After Sheikh Hasina, Former Afghanistan President Hamid Karzai Makes Negative Comment On New Citizenship Law
“Afghanistan has no persecuted minorities. All Afghans have suffered over the years of conflict, irrespective of religion”, says former Afghanistan President Hamid Karzai.
NEW DELHI, JANUARY 20—After Bangladesh Prime Minister Sheikh Hasina Wajed questioned the contentions Citizenship Amendment Act (CAA) passed by the Narendra Modi government, former Afghanistan president Hamid Karzai made negative comment about the law on Sunday.
Karzai, who was here to attend the Raisina Dialogue, told The Hindu newspaper in an interview that “all Afghans have suffered over the years of conflict, irrespective of religion”.
He categorically stated that “Afghanistan has no persecuted minorities”.
His remarks carry significance in the light of the fact that CAA grants citizenship to all non-Muslims facing persecution on the basis of religion in Afghanistan, Pakistan and Bangladesh.
Karzai said in the interview, “(The CAA) was India’s decision, and they may have had reasons for it and the law brought to Parliament. We don’t have persecuted minorities in Afghanistan…the whole country is persecuted. We have been in war and conflict for a long time. All religions in Afghanistan: Muslims and Hindus and Sikhs, which are our three main religions, have suffered”.
Explaining how the Afghans view the religious minorities in their country, he gave the example of a school principal when he (Karzai) was the President. He said, “The feeling in Afghanistan is very different to what the perception here in India may be. When I became President, the Principal of a school, in his 90s, whom I had known for many years, came to see me. As he left, he said, ‘I have only one request: Our Hindus and Sikhs have suffered a lot more (during the Taliban regime), and they deserve much more, so bring them back from wherever they have fled in Pakistan or India, and restore their properties”.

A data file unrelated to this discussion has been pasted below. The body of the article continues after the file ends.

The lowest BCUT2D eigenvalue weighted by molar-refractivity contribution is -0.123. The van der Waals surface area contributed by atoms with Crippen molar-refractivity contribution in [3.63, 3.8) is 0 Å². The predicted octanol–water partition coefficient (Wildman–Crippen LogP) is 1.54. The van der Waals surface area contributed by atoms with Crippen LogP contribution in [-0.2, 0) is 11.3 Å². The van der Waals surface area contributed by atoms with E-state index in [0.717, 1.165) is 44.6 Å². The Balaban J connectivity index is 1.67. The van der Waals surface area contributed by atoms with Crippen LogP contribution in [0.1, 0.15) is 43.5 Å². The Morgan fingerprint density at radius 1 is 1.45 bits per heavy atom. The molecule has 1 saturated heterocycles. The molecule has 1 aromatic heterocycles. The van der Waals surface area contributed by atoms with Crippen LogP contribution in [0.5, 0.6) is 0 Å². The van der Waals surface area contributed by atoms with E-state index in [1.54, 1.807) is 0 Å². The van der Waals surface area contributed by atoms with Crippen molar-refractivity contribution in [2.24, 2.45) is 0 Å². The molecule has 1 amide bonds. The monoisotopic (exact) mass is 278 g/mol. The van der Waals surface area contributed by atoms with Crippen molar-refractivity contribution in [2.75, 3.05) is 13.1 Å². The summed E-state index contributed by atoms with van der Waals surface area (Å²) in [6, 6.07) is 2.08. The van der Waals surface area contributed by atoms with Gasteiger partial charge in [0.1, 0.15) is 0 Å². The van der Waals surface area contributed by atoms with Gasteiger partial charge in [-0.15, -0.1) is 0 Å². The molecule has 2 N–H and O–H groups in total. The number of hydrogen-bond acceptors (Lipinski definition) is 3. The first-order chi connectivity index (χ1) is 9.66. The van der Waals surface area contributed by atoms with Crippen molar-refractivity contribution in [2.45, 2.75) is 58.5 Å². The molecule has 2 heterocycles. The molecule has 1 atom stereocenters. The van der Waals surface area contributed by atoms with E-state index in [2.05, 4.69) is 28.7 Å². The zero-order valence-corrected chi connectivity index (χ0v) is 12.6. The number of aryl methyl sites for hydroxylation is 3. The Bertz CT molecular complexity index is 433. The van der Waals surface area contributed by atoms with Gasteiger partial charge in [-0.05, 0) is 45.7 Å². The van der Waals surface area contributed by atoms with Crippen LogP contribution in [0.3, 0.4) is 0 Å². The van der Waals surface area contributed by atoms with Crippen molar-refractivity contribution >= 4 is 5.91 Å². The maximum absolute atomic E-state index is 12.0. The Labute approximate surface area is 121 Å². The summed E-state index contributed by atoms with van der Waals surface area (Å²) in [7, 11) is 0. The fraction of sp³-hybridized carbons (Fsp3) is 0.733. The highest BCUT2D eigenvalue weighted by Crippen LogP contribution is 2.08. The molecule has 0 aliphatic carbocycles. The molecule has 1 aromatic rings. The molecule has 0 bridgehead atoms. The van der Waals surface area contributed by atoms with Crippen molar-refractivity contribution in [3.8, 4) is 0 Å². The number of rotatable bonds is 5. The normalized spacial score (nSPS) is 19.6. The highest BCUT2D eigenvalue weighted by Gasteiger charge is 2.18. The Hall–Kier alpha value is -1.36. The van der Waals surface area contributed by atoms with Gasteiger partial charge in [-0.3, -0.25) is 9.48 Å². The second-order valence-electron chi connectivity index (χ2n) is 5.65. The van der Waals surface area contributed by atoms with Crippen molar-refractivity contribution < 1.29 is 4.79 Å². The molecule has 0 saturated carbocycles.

Karzai further said in the interview, “That is the sentiment in Afghanistan. I hope that sentiment would be reflected in India as well with regard to other Afghans, who are Muslims, as well”.
There are a huge number of Afghans, including Muslims, refugees living in different parts of the country. It is, however, not known how many of them have applied for citizenship in India. And if any Afghan Muslim has also applied for Indian citizenship.
Two days ago, Bangladesh Prime Minister Sheikh Hasina Wajed, in an interview to The Gulf News, had said that CAA was unnecessary. She had stated that she could not understand why did the Government of India brought such a law. She had also said that there was no religious persecution in Bangladesh and added that there were problems within India. After passage of the law, Bangladesh home minister and foreign minister cancelled their scheduled visits to India, though citing different reasons. The reports say that the conduct of Government of India since Narendra Modi took over as Prime Minister in May 2014 has pushed Bangladesh closure to China which is not in national interest of India.
Indians in huge numbers, mostly Muslims, all over the country are protesting against the law for about a month seeking its immediate withdrawal on the ground that it is based on religious classification and discriminatory to Muslims. Indians in overseas countries are also protesting against the law, saying that the law ins unconstitutional and against secular and multi-cultural ethos of the country.